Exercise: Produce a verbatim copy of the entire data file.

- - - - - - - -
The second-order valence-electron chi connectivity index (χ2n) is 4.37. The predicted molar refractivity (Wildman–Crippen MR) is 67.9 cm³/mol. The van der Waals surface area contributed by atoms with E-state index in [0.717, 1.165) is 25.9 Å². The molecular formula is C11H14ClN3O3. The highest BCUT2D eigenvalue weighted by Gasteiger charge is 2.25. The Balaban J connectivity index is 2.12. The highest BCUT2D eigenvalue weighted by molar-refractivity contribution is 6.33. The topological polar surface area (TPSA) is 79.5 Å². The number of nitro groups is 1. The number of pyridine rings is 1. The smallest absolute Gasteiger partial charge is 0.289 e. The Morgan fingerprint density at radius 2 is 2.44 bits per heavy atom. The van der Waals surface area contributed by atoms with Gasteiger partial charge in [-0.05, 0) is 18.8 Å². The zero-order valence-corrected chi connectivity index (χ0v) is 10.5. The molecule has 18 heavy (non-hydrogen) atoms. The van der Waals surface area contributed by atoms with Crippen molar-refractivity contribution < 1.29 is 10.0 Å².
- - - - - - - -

The second-order valence-electron chi connectivity index (χ2n) is 4.37. The predicted molar refractivity (Wildman–Crippen MR) is 67.9 cm³/mol. The van der Waals surface area contributed by atoms with E-state index in [0.717, 1.165) is 25.9 Å². The molecular formula is C11H14ClN3O3. The highest BCUT2D eigenvalue weighted by Gasteiger charge is 2.25. The Balaban J connectivity index is 2.12. The highest BCUT2D eigenvalue weighted by molar-refractivity contribution is 6.33. The topological polar surface area (TPSA) is 79.5 Å². The number of nitro groups is 1. The number of pyridine rings is 1. The smallest absolute Gasteiger partial charge is 0.289 e. The Morgan fingerprint density at radius 2 is 2.44 bits per heavy atom. The van der Waals surface area contributed by atoms with Gasteiger partial charge in [-0.05, 0) is 18.8 Å². The zero-order valence-corrected chi connectivity index (χ0v) is 10.5. The molecule has 18 heavy (non-hydrogen) atoms. The van der Waals surface area contributed by atoms with Crippen molar-refractivity contribution < 1.29 is 10.0 Å².